In all jurisdictions, it is the primary responsibility of the employer to provide a healthy and safe workplace by removing or controlling hazards. That said, strong collective agreement provisions can enhance the safety of workers and accountability for employers. Such provisions should include definitions, affirmations and specific clauses.

CUPE’s Health and Safety Department recommends the following provisions be incorporated into a Locals’ Collective Agreement:

1.  A strong definition of what constitutes violence.

Here’s how CUPE defines violence:

Violence in the workplace is any incident(s) in which an employee is threatened, assaulted or abused during the course of their employment that may cause physical or psychological harm. This includes threats, attempted or actual assault, application of force, verbal abuse or harassment.

Harassment is offensive behaviour that a reasonable person would consider unwelcome.

The workplace is any location in which work-related activities under the control of the organization are performed.

General statements affirming that:

  • Violence is not considered part of the job.
  • Violence in any form is not acceptable in the workplace.
  • Violence can be inflicted by co-workers, managers, clients, patients, students, partners, members of the public, domestic partners in the workplace1, etc.. The workplace is any location in which work-related activities under the control of the organization are performed including patient and clients’ homes, after-hour work-related functions, etc..
  • Investigations into incidents of violence will be the purview of the joint health and safety committee or health and safety representative, and where appropriate will be performed jointly.
  • Staffing levels will be such that where possible the need to work alone will be eliminated. When this is not possible, protective measures such as the use of alarms, communication equipment, and emergency procedures will be put in place.
  • Workers have a right to a healthy and safe workplace and as such have the right to refuse unsafe work, including violent situations, without the fear of reprisal in accordance with applicable provincial or federal legislation.
  • Workers are encouraged to report all acts of violence, including near misses, to their joint health and safety committee or representative.

3. Specific clauses that will prevent exposure to workplace violence:

  • Provide all information around previous history of patients/clients/students etc. that will help to identify potentially violent individuals. (Note that a client/patient’s right to confidentiality does not supercede a worker’s right to know about hazards in their workplace!)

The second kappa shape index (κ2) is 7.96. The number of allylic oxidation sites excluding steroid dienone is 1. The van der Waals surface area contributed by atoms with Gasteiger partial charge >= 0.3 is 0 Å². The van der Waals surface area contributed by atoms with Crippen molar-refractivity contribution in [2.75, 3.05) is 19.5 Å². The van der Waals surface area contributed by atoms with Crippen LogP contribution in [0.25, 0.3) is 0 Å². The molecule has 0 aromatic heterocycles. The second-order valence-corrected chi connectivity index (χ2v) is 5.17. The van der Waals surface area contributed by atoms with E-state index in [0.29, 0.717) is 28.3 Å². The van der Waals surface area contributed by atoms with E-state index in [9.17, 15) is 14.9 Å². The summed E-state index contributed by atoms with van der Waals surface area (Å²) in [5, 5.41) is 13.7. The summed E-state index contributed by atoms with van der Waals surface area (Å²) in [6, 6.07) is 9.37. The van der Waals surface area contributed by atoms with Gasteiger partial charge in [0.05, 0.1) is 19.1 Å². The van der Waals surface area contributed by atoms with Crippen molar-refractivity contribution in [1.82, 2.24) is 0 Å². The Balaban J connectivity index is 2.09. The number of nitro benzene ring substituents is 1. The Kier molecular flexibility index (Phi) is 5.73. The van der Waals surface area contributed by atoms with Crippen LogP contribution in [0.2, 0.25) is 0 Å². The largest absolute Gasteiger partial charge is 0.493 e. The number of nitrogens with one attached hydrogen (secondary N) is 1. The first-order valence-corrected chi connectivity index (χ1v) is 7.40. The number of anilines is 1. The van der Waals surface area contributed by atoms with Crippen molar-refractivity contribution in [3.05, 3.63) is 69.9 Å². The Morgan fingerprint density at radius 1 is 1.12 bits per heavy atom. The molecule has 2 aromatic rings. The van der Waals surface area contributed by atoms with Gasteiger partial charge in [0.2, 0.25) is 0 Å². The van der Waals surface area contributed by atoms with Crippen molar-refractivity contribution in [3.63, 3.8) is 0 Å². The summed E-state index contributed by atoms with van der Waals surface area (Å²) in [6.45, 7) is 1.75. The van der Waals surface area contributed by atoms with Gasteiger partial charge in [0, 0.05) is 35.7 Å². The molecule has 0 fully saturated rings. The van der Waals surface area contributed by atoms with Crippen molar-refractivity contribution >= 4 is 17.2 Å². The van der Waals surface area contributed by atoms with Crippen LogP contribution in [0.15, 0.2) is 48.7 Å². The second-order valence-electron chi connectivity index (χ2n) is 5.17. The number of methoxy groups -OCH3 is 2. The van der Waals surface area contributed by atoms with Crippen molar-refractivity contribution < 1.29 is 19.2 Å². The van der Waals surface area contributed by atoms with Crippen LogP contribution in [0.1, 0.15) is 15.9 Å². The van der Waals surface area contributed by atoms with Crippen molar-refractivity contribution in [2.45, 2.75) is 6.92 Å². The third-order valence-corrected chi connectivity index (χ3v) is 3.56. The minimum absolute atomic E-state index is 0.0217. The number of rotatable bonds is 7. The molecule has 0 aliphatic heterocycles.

• Require that your jointly managed health and safety committee or health and safety representative:
  • Perform inspections for hazards that will increase the likelihood of violence.
  • Assess all identified hazards and ensure that appropriate recommendations are made in writing to the employer on the removal or control of identified hazards.
  • In some sectors, such as health care and education, the hazard can be an individual’s behaviour. In these situations the severity of the hazard can vary from person to person.
  • Ensure accountability by requesting that the response to recommendations identifies the person who will be responsible for implementing them within a given time-frame.
  • Follow up and evaluate implemented recommendations.
  • Conduct some type of review (or audit) to ensure that the violence policy and procedures are working as intended.

4. Post-violent incident procedures:

  • A clearly defined procedure for reporting and responding to violence (which includes seeking medical and professional help, and contacting the authorities when necessary).
  • Provisions for time off to recover from mental and physical injuries caused by violence. Such provisions are to also be extended to witnesses of violence.
  • Provisions for alternative work arrangements following an incident.
  • Assurance that there will be no loss of pay due to time off work to recover from violence-related incidents.
  • Assurance that a worker is advised to consult a health professional of the worker’s choice for treatment or referral if the worker:

(a) reports an injury or adverse symptom resulting from workplace violence, or
(b) is exposed to workplace violence.

5. Specific training for workers who may be exposed to violence should include:

  • How to recognize workplace violence.
  • Information contained in the policies, procedures and workplace arrangements that effectively minimize or eliminate workplace violence.
  • The appropriate response to workplace violence, including how to obtain assistance, and
  • Procedures for reporting, investigating and documenting incidents of workplace violence.

Note: when the training involves the use of force (such as for security guards), ensure that there are additional safeguards in the policy or collective agreement language, including protections against reprisals for such workers in the case of a patron or client being injured.

  • 1. For information on bargaining domestic violence language, see additional resource Domestic Violence in the workplace: A bargaining guide.